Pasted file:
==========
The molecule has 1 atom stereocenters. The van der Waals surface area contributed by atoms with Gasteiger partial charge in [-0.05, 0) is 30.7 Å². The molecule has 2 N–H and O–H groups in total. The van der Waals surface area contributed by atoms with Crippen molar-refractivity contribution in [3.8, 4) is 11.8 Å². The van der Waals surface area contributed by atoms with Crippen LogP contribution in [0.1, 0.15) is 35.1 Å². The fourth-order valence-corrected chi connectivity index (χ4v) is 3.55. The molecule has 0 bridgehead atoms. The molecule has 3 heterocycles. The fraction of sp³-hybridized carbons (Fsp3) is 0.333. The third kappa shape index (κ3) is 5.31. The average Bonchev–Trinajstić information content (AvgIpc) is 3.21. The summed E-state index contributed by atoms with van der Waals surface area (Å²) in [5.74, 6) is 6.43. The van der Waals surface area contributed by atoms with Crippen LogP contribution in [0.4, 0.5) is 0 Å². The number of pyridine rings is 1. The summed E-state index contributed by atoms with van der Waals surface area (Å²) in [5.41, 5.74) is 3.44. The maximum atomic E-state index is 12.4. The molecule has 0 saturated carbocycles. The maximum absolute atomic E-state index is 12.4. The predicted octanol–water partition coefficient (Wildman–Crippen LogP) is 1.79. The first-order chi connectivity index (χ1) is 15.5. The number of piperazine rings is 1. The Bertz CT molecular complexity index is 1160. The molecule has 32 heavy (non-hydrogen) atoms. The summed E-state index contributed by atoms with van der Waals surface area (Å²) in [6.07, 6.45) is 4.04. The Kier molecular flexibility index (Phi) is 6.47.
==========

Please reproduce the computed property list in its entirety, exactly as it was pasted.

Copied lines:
The molecule has 1 atom stereocenters. The van der Waals surface area contributed by atoms with Gasteiger partial charge in [-0.05, 0) is 30.7 Å². The molecule has 2 N–H and O–H groups in total. The van der Waals surface area contributed by atoms with Crippen molar-refractivity contribution in [3.8, 4) is 11.8 Å². The van der Waals surface area contributed by atoms with Crippen LogP contribution in [0.1, 0.15) is 35.1 Å². The fourth-order valence-corrected chi connectivity index (χ4v) is 3.55. The molecule has 0 bridgehead atoms. The molecule has 3 heterocycles. The fraction of sp³-hybridized carbons (Fsp3) is 0.333. The third kappa shape index (κ3) is 5.31. The average Bonchev–Trinajstić information content (AvgIpc) is 3.21. The summed E-state index contributed by atoms with van der Waals surface area (Å²) in [5.74, 6) is 6.43. The van der Waals surface area contributed by atoms with Crippen LogP contribution in [0.4, 0.5) is 0 Å². The number of pyridine rings is 1. The summed E-state index contributed by atoms with van der Waals surface area (Å²) in [5.41, 5.74) is 3.44. The maximum atomic E-state index is 12.4. The molecule has 0 saturated carbocycles. The maximum absolute atomic E-state index is 12.4. The predicted octanol–water partition coefficient (Wildman–Crippen LogP) is 1.79. The first-order chi connectivity index (χ1) is 15.5. The number of piperazine rings is 1. The Bertz CT molecular complexity index is 1160. The molecule has 32 heavy (non-hydrogen) atoms. The summed E-state index contributed by atoms with van der Waals surface area (Å²) in [6.07, 6.45) is 4.04. The Kier molecular flexibility index (Phi) is 6.47.